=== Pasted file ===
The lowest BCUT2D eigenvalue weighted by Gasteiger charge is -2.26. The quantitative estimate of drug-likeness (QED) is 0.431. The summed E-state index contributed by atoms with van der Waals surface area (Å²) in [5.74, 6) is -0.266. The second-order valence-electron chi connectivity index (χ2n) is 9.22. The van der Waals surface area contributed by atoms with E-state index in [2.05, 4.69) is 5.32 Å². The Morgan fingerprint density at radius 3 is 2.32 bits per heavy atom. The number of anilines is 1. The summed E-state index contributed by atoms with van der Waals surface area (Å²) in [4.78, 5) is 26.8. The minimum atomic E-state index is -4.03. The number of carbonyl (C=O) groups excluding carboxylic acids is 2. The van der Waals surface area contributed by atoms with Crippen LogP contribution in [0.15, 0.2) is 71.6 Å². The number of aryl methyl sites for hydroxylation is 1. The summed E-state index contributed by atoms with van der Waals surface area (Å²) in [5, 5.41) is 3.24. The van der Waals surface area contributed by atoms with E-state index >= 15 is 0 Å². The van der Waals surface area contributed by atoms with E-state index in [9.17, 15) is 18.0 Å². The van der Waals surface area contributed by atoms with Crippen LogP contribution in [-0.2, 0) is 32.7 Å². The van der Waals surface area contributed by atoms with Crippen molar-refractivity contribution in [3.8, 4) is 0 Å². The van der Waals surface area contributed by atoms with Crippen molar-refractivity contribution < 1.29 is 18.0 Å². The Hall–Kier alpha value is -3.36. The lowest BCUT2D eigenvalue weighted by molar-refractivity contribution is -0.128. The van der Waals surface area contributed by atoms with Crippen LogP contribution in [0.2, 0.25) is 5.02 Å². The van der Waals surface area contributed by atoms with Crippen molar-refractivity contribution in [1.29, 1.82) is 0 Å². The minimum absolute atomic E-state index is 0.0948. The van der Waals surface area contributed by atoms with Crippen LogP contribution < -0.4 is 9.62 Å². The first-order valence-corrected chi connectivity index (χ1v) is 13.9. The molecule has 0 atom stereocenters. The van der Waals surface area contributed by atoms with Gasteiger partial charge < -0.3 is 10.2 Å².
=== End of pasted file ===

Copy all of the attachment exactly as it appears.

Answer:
The lowest BCUT2D eigenvalue weighted by Gasteiger charge is -2.26. The quantitative estimate of drug-likeness (QED) is 0.431. The summed E-state index contributed by atoms with van der Waals surface area (Å²) in [5.74, 6) is -0.266. The second-order valence-electron chi connectivity index (χ2n) is 9.22. The van der Waals surface area contributed by atoms with E-state index in [2.05, 4.69) is 5.32 Å². The Morgan fingerprint density at radius 3 is 2.32 bits per heavy atom. The number of anilines is 1. The summed E-state index contributed by atoms with van der Waals surface area (Å²) in [4.78, 5) is 26.8. The minimum atomic E-state index is -4.03. The number of carbonyl (C=O) groups excluding carboxylic acids is 2. The van der Waals surface area contributed by atoms with Crippen LogP contribution in [0.15, 0.2) is 71.6 Å². The number of aryl methyl sites for hydroxylation is 1. The summed E-state index contributed by atoms with van der Waals surface area (Å²) in [5, 5.41) is 3.24. The van der Waals surface area contributed by atoms with E-state index >= 15 is 0 Å². The van der Waals surface area contributed by atoms with E-state index in [9.17, 15) is 18.0 Å². The van der Waals surface area contributed by atoms with Crippen LogP contribution in [-0.2, 0) is 32.7 Å². The van der Waals surface area contributed by atoms with Crippen molar-refractivity contribution in [3.8, 4) is 0 Å². The van der Waals surface area contributed by atoms with Crippen molar-refractivity contribution < 1.29 is 18.0 Å². The Hall–Kier alpha value is -3.36. The lowest BCUT2D eigenvalue weighted by molar-refractivity contribution is -0.128. The van der Waals surface area contributed by atoms with Crippen LogP contribution in [0.2, 0.25) is 5.02 Å². The van der Waals surface area contributed by atoms with Crippen molar-refractivity contribution in [1.29, 1.82) is 0 Å². The minimum absolute atomic E-state index is 0.0948. The van der Waals surface area contributed by atoms with Crippen LogP contribution < -0.4 is 9.62 Å². The first-order valence-corrected chi connectivity index (χ1v) is 13.9. The molecule has 0 atom stereocenters. The van der Waals surface area contributed by atoms with Gasteiger partial charge < -0.3 is 10.2 Å².